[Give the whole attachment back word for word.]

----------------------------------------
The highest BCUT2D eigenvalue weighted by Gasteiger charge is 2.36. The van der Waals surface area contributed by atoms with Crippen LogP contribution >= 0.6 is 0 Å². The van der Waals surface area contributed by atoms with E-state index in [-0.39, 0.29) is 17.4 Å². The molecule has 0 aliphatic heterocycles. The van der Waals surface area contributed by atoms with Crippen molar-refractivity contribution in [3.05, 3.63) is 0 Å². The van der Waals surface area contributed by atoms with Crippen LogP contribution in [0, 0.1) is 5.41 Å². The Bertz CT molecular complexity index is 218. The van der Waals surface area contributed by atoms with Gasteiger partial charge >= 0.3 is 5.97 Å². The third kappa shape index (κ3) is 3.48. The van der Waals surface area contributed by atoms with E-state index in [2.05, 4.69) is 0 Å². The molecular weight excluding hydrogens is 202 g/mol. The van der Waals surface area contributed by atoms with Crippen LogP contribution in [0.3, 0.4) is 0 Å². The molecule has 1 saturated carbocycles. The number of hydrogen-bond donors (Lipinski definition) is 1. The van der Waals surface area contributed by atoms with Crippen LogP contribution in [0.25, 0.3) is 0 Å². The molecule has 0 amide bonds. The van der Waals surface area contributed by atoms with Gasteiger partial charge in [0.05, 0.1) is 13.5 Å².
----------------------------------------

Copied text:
The highest BCUT2D eigenvalue weighted by Gasteiger charge is 2.36. The van der Waals surface area contributed by atoms with Crippen LogP contribution >= 0.6 is 0 Å². The van der Waals surface area contributed by atoms with E-state index in [-0.39, 0.29) is 17.4 Å². The molecule has 0 aliphatic heterocycles. The van der Waals surface area contributed by atoms with Crippen molar-refractivity contribution in [3.05, 3.63) is 0 Å². The van der Waals surface area contributed by atoms with Crippen LogP contribution in [0, 0.1) is 5.41 Å². The Bertz CT molecular complexity index is 218. The van der Waals surface area contributed by atoms with Gasteiger partial charge >= 0.3 is 5.97 Å². The third kappa shape index (κ3) is 3.48. The van der Waals surface area contributed by atoms with E-state index in [2.05, 4.69) is 0 Å². The molecular weight excluding hydrogens is 202 g/mol. The van der Waals surface area contributed by atoms with Crippen LogP contribution in [0.3, 0.4) is 0 Å². The molecule has 1 saturated carbocycles. The number of hydrogen-bond donors (Lipinski definition) is 1. The van der Waals surface area contributed by atoms with Crippen LogP contribution in [0.25, 0.3) is 0 Å². The molecule has 0 amide bonds. The van der Waals surface area contributed by atoms with Gasteiger partial charge in [0.05, 0.1) is 13.5 Å².